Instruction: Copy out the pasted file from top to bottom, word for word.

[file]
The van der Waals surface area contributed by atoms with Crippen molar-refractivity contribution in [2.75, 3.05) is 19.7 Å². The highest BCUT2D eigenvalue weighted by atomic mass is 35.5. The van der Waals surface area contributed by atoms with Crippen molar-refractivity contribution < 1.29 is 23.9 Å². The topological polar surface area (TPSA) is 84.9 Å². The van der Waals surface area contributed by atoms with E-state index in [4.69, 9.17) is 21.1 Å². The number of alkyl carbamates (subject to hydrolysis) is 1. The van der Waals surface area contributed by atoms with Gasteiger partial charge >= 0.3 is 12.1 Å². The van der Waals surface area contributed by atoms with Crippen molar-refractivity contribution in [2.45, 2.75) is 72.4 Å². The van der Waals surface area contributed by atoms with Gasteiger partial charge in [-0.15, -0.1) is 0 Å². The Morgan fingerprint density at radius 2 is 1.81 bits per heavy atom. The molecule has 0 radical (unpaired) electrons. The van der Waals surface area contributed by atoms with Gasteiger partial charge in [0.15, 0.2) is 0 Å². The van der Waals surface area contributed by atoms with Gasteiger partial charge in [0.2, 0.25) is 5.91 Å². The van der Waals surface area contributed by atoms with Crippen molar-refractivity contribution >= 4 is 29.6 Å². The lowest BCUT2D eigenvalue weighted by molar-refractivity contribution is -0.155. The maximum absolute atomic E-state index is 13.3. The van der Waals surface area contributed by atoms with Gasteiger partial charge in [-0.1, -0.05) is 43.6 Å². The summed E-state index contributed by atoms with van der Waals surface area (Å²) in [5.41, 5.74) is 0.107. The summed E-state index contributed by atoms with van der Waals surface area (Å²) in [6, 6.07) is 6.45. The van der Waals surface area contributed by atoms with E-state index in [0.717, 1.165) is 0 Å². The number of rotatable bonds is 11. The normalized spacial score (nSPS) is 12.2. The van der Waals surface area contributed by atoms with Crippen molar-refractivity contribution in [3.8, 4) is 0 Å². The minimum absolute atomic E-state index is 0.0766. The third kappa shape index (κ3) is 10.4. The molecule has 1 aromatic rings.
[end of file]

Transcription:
The van der Waals surface area contributed by atoms with Crippen molar-refractivity contribution in [2.75, 3.05) is 19.7 Å². The highest BCUT2D eigenvalue weighted by atomic mass is 35.5. The van der Waals surface area contributed by atoms with Crippen molar-refractivity contribution < 1.29 is 23.9 Å². The topological polar surface area (TPSA) is 84.9 Å². The van der Waals surface area contributed by atoms with E-state index in [4.69, 9.17) is 21.1 Å². The number of alkyl carbamates (subject to hydrolysis) is 1. The van der Waals surface area contributed by atoms with Gasteiger partial charge >= 0.3 is 12.1 Å². The van der Waals surface area contributed by atoms with Crippen molar-refractivity contribution in [2.45, 2.75) is 72.4 Å². The van der Waals surface area contributed by atoms with Gasteiger partial charge in [-0.15, -0.1) is 0 Å². The Morgan fingerprint density at radius 2 is 1.81 bits per heavy atom. The molecule has 0 radical (unpaired) electrons. The van der Waals surface area contributed by atoms with Gasteiger partial charge in [0.15, 0.2) is 0 Å². The van der Waals surface area contributed by atoms with Gasteiger partial charge in [0.2, 0.25) is 5.91 Å². The van der Waals surface area contributed by atoms with Crippen molar-refractivity contribution >= 4 is 29.6 Å². The lowest BCUT2D eigenvalue weighted by molar-refractivity contribution is -0.155. The maximum absolute atomic E-state index is 13.3. The van der Waals surface area contributed by atoms with Gasteiger partial charge in [-0.1, -0.05) is 43.6 Å². The summed E-state index contributed by atoms with van der Waals surface area (Å²) in [5.41, 5.74) is 0.107. The summed E-state index contributed by atoms with van der Waals surface area (Å²) in [6, 6.07) is 6.45. The van der Waals surface area contributed by atoms with E-state index in [0.717, 1.165) is 0 Å². The number of rotatable bonds is 11. The normalized spacial score (nSPS) is 12.2. The van der Waals surface area contributed by atoms with Crippen molar-refractivity contribution in [3.8, 4) is 0 Å². The minimum absolute atomic E-state index is 0.0766. The third kappa shape index (κ3) is 10.4. The molecule has 1 aromatic rings.